Pushing against this blooming of asterisks is my compulsion to put words to the very first minutes of my son's life. But I can't find words except to say that in the very first minutes of his life I was seized with the belief that my love for him would burn all the shittiness of me clean away, leaving something pure. And it did—it does—but only for a moment. And then my failings return. It's as if some part of me doesn't want the life I've known to be wholly erased and replaced by something else altogether.

I need an encyclopedia for all my failings, my memories and fantasies, my desires and repulsions, my appetites and revulsions, my incremental invisible diminishment. I need an encyclopedia to explain the moment when all my failings dissolved, leaving me defenseless. The baby in my arms jerked and reached and squalled. He was the only fact in the whole wide world. I was surprised by the life in him, the strength. I could barely hold him. We had a name picked out, but he was too new for it. In those first few minutes is what I will believe forever, despite myself. There were no words. There was nothing to which an asterisk could attach.



We spent a couple of days in a recovery room. Abby had the bed, I had a chair, and the baby was in her arms or my arms or in a metal thing with wheels on it. Nobody slept much. There was a window, but it faced a brick wall, and we kept the blinds down most of the time anyway, so it was never really clear whether it was the middle of the night or noon or somewhere in between. At one point I wandered into the adjoining bathroom. The baby had fallen asleep in my arms. My plan was to hold him with one arm for a few seconds so I could take a leak, but I only got the one arm about an inch away from the baby before wrapping it back around him and pulling him tighter to my chest. I wasn't ready for any fancy one-armed stuff.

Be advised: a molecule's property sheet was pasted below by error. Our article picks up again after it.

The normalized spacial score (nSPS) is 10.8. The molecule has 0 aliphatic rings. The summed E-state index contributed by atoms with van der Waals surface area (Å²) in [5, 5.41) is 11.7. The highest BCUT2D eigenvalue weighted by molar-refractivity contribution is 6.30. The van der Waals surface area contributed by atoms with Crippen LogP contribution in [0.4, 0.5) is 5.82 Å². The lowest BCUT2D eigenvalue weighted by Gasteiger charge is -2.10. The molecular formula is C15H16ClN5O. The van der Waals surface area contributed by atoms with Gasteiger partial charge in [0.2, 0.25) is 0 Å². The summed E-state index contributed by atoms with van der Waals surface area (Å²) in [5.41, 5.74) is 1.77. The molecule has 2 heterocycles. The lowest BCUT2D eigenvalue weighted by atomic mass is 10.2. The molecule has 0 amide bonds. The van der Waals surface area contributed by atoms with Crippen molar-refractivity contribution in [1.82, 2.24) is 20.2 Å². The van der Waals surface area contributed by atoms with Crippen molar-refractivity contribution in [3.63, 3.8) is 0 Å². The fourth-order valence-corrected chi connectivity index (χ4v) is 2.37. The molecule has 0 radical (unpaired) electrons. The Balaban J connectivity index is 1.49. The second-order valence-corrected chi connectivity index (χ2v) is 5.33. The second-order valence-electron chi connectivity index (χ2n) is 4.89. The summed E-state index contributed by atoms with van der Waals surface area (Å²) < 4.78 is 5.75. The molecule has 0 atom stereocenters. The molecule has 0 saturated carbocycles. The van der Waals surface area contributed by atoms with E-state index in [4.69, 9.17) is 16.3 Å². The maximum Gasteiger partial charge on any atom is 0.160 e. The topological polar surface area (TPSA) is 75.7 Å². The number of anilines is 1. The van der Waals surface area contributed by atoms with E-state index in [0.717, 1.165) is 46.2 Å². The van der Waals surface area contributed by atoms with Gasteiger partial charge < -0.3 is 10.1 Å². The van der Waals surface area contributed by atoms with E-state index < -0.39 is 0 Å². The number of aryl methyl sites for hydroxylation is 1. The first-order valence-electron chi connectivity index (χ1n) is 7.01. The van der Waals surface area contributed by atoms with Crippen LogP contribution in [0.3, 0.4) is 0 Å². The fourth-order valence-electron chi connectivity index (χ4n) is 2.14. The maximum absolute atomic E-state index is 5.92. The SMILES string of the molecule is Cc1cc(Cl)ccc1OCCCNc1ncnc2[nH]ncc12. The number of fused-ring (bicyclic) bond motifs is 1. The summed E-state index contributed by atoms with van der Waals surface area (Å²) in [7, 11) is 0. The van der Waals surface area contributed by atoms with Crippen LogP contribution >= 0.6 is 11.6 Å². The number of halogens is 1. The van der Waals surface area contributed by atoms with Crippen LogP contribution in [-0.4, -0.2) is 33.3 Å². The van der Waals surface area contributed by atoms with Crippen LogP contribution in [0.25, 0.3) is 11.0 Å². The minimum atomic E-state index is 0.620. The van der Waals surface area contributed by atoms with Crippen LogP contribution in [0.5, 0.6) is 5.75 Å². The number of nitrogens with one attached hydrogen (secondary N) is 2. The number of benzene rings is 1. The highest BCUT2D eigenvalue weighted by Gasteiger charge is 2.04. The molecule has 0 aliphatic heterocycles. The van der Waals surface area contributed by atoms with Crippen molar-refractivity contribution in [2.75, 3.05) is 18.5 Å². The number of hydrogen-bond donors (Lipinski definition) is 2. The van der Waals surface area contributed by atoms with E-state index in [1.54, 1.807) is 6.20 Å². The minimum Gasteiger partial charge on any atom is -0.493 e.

I stared down at the object of my two-armed hold. There were moments in those first couple of days when I believed I'd just marvel at him unblinkingly for the rest of my life, but there were other moments when it all seemed too much and I had to look away. In this particular instance I looked from the baby to the big mirror behind the sink. I'd avoided looking in that mirror to that point, as I'd wanted to steer clear of any additional visitations from the overwhelmed unshaven reliever at the center of the Red Sox's 1986 World Series collapse. But it turned out that by this time, a day or so into my son's life, these visions of Schiraldi were in remission. The mirror contained only its usual occupant.